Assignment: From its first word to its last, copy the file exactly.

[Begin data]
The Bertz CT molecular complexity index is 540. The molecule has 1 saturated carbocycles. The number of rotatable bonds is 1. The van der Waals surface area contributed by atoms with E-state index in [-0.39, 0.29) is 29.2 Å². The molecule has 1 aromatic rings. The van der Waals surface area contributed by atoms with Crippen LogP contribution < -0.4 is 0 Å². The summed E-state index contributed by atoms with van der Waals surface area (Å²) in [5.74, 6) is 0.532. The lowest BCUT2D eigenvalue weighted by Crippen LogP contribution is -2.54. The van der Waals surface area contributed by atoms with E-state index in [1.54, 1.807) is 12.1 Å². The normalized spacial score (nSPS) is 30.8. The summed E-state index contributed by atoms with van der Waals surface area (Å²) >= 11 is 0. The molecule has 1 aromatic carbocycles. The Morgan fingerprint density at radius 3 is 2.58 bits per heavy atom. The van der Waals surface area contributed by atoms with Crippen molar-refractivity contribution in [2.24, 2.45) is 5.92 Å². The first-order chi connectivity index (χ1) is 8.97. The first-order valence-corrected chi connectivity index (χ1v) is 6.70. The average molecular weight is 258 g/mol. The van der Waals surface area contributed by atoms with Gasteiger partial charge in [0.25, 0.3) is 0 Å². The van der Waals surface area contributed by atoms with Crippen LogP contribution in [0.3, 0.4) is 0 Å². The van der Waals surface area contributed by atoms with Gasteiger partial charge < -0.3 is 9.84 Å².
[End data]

The Bertz CT molecular complexity index is 540. The molecule has 1 saturated carbocycles. The number of rotatable bonds is 1. The van der Waals surface area contributed by atoms with E-state index in [-0.39, 0.29) is 29.2 Å². The molecule has 1 aromatic rings. The van der Waals surface area contributed by atoms with Crippen LogP contribution < -0.4 is 0 Å². The summed E-state index contributed by atoms with van der Waals surface area (Å²) in [5.74, 6) is 0.532. The lowest BCUT2D eigenvalue weighted by Crippen LogP contribution is -2.54. The van der Waals surface area contributed by atoms with E-state index in [1.54, 1.807) is 12.1 Å². The normalized spacial score (nSPS) is 30.8. The summed E-state index contributed by atoms with van der Waals surface area (Å²) >= 11 is 0. The molecule has 1 aromatic carbocycles. The Morgan fingerprint density at radius 3 is 2.58 bits per heavy atom. The van der Waals surface area contributed by atoms with Crippen molar-refractivity contribution in [2.24, 2.45) is 5.92 Å². The first-order chi connectivity index (χ1) is 8.97. The first-order valence-corrected chi connectivity index (χ1v) is 6.70. The average molecular weight is 258 g/mol. The van der Waals surface area contributed by atoms with Gasteiger partial charge in [0.25, 0.3) is 0 Å². The van der Waals surface area contributed by atoms with Crippen LogP contribution in [0.3, 0.4) is 0 Å². The van der Waals surface area contributed by atoms with Gasteiger partial charge < -0.3 is 9.84 Å².